Calls in South Korea for a boycott of Japanese goods in response to Tokyo’s curbs on the export of high-tech material to South Korea picked up on Friday, as a dispute over compensation for forced wartime labor roiled ties between the US allies. It is the latest flashpoint in a relationship long overshadowed by South Korean resentment of Japan’s 1910-1945 occupation of the Korean peninsula, in particular South Korean comfort women, a Japanese euphemism for women forced to work in Japanese military brothels before and during World War II.
Japan apologized to the women as part of a 2015 deal and provided a 1 billion yen ($9.4 million) fund to help them. Advocacy groups for the women have criticized the fund and South Korea dissolved it on Friday, despite Japan’s warnings that such action could damage ties. This is totally unacceptable for Japan. We’ve made stern representations to the South Korean side, Deputy Chief Cabinet Secretary Yasutoshi Nishimura said in Tokyo. The bitterness over the forced labor issue could disrupt global supplies of memory chips and smartphones. On the other hand, Japan’s Ministry of Economy, Trade and Industry plans to set up working-level briefings for their South Korean counterparts to explain export restrictions on some semiconductor and display materials that went into effect, according to the Nikkei. The goal of the talks is to show that the measures do not amount to an embargo and to pre-empt any legal challenge in the World Trade Organisation, the newspaper reported, without saying where it obtained the information. Japan has no plan to remove the restrictions, it said.
Prime Minister Shinzo Abe’s government slapped export restrictions on three highly specialised products needed to make semiconductors and computer displays, and might also remove South Korea from a list of trusted buyers. Starting Thursday, Japanese suppliers of the materials had to file for new export licenses. The move came after South Korean courts ruled that Japanese companies must compensate Koreans conscripted to work in factories and mines during the 1910-45 colonisation of the peninsula.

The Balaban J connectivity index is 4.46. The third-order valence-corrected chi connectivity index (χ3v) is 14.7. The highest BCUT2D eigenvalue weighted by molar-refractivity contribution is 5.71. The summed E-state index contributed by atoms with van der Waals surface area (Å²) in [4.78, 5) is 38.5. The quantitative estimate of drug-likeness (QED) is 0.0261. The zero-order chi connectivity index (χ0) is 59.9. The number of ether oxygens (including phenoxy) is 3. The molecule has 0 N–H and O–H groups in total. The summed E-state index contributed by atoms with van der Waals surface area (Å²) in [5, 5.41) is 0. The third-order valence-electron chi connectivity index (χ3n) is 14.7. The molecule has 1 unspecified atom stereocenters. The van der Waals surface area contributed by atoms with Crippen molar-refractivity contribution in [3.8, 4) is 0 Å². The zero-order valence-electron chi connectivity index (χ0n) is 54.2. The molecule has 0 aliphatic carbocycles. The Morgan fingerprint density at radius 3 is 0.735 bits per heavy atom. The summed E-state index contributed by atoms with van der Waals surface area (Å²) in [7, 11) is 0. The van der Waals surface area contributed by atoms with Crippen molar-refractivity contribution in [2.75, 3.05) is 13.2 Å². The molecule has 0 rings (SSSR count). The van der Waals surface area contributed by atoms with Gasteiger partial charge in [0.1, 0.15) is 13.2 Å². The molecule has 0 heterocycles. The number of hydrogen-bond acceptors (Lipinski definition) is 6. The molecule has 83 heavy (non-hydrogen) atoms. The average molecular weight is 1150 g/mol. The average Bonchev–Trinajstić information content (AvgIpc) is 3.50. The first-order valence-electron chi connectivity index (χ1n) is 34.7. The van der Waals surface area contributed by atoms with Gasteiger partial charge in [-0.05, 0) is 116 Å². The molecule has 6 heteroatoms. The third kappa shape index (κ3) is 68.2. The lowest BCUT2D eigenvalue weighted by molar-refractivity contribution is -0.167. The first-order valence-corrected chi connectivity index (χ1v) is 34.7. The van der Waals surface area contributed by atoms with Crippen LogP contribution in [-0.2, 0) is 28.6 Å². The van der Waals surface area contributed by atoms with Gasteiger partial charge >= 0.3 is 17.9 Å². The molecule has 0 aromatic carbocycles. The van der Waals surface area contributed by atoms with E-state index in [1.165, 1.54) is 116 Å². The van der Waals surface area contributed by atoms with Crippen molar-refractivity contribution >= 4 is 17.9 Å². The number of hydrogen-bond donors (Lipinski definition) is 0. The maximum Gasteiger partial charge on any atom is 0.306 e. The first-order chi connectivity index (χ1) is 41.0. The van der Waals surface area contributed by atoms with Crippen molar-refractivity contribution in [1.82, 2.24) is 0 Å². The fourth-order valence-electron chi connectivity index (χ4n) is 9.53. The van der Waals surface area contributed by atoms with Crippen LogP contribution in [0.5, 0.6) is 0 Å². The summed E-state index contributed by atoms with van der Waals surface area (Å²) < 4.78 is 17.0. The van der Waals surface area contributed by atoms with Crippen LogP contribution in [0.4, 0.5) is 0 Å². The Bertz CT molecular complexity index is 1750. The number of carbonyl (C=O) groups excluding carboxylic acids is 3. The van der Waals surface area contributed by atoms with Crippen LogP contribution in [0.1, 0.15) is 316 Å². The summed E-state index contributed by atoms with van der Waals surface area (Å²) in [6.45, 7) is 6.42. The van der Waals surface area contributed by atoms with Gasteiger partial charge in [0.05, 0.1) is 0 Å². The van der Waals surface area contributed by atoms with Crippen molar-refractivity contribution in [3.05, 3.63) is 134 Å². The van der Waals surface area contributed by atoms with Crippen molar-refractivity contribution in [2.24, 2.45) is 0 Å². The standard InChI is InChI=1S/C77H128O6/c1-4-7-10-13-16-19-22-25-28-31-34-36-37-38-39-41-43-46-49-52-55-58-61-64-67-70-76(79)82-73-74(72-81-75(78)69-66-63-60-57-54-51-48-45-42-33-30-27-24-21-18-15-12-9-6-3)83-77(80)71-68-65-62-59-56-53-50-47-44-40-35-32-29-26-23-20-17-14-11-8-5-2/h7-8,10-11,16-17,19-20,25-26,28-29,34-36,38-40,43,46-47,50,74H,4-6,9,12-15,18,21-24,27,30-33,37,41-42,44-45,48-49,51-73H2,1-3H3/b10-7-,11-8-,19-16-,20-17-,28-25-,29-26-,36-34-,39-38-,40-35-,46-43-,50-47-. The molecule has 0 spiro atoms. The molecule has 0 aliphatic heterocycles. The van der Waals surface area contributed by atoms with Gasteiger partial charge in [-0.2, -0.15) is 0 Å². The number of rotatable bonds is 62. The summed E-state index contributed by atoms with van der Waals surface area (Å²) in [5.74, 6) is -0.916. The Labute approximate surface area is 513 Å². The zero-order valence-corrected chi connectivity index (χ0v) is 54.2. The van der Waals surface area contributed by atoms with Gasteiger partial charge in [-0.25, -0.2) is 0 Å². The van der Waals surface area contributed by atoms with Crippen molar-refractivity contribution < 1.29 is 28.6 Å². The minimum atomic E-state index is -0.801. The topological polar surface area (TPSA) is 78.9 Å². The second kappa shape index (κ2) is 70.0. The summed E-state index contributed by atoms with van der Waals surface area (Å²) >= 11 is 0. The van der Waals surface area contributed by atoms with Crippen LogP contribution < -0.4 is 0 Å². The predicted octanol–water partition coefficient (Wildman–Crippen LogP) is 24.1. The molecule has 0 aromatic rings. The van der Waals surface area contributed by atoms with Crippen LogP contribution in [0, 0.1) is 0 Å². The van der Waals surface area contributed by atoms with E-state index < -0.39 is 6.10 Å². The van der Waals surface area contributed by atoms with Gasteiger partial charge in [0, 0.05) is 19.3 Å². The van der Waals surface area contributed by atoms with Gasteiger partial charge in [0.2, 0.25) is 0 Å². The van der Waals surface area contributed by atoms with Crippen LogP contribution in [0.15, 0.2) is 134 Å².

Separately, Samsung Electronics Co. Vice-Chairman Jay Y. Lee may visit Japan as early as Sunday to discuss the measures with local businessmen, Yonhap reported, citing unidentified people in the financial industry. Lee recently has held multiple meetings with Samsung’s management responsible for the company’s chip business and has reviewed plans to visit Japan.
, according to the report. Samsung declined to confirm Lee’s schedule, Yonhap said. One of the materials targeted is fluorinated polyimide, a synthetic resin that’s used as a substrate in flexible organic light-emitting-diode screens. The other two are resist polymers and hydrogen fluoride, which are used to imprint and etch chip circuits on silicon wafers.